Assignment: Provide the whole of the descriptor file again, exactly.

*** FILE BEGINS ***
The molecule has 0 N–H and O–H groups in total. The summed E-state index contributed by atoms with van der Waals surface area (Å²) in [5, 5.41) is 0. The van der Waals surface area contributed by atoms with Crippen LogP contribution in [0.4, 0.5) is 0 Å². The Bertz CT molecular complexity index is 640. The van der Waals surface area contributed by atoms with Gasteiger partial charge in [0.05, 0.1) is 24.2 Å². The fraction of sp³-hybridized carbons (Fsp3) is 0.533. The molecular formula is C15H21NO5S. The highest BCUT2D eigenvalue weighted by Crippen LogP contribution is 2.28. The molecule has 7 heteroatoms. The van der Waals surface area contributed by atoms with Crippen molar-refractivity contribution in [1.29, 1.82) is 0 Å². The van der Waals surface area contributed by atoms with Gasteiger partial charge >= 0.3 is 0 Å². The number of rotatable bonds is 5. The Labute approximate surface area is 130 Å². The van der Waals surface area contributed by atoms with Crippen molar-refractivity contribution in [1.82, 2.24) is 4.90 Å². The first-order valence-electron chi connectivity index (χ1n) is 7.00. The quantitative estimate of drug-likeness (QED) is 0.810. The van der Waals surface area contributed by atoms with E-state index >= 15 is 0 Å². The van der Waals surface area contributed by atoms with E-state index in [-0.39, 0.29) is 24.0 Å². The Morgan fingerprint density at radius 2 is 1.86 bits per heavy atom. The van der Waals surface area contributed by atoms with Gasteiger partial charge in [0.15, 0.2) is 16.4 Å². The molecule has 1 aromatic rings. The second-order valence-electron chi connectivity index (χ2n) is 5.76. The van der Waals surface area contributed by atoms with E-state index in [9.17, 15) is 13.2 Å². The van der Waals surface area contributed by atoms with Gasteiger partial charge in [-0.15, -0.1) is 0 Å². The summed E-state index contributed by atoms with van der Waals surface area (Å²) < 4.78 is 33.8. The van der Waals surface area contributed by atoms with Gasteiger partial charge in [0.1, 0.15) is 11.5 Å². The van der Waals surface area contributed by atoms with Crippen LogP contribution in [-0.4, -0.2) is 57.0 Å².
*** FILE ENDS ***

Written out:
The molecule has 0 N–H and O–H groups in total. The summed E-state index contributed by atoms with van der Waals surface area (Å²) in [5, 5.41) is 0. The van der Waals surface area contributed by atoms with Crippen LogP contribution in [0.4, 0.5) is 0 Å². The Bertz CT molecular complexity index is 640. The van der Waals surface area contributed by atoms with Gasteiger partial charge in [0.05, 0.1) is 24.2 Å². The fraction of sp³-hybridized carbons (Fsp3) is 0.533. The molecular formula is C15H21NO5S. The highest BCUT2D eigenvalue weighted by Crippen LogP contribution is 2.28. The molecule has 7 heteroatoms. The van der Waals surface area contributed by atoms with Crippen molar-refractivity contribution in [1.29, 1.82) is 0 Å². The van der Waals surface area contributed by atoms with Gasteiger partial charge >= 0.3 is 0 Å². The number of rotatable bonds is 5. The Labute approximate surface area is 130 Å². The van der Waals surface area contributed by atoms with Crippen molar-refractivity contribution in [1.82, 2.24) is 4.90 Å². The first-order valence-electron chi connectivity index (χ1n) is 7.00. The quantitative estimate of drug-likeness (QED) is 0.810. The van der Waals surface area contributed by atoms with E-state index >= 15 is 0 Å². The van der Waals surface area contributed by atoms with E-state index in [-0.39, 0.29) is 24.0 Å². The Morgan fingerprint density at radius 2 is 1.86 bits per heavy atom. The van der Waals surface area contributed by atoms with Gasteiger partial charge in [0.15, 0.2) is 16.4 Å². The molecule has 1 aromatic rings. The second-order valence-electron chi connectivity index (χ2n) is 5.76. The van der Waals surface area contributed by atoms with E-state index in [9.17, 15) is 13.2 Å². The van der Waals surface area contributed by atoms with Gasteiger partial charge in [-0.15, -0.1) is 0 Å². The summed E-state index contributed by atoms with van der Waals surface area (Å²) < 4.78 is 33.8. The van der Waals surface area contributed by atoms with Gasteiger partial charge in [0.1, 0.15) is 11.5 Å². The van der Waals surface area contributed by atoms with Crippen LogP contribution in [-0.4, -0.2) is 57.0 Å².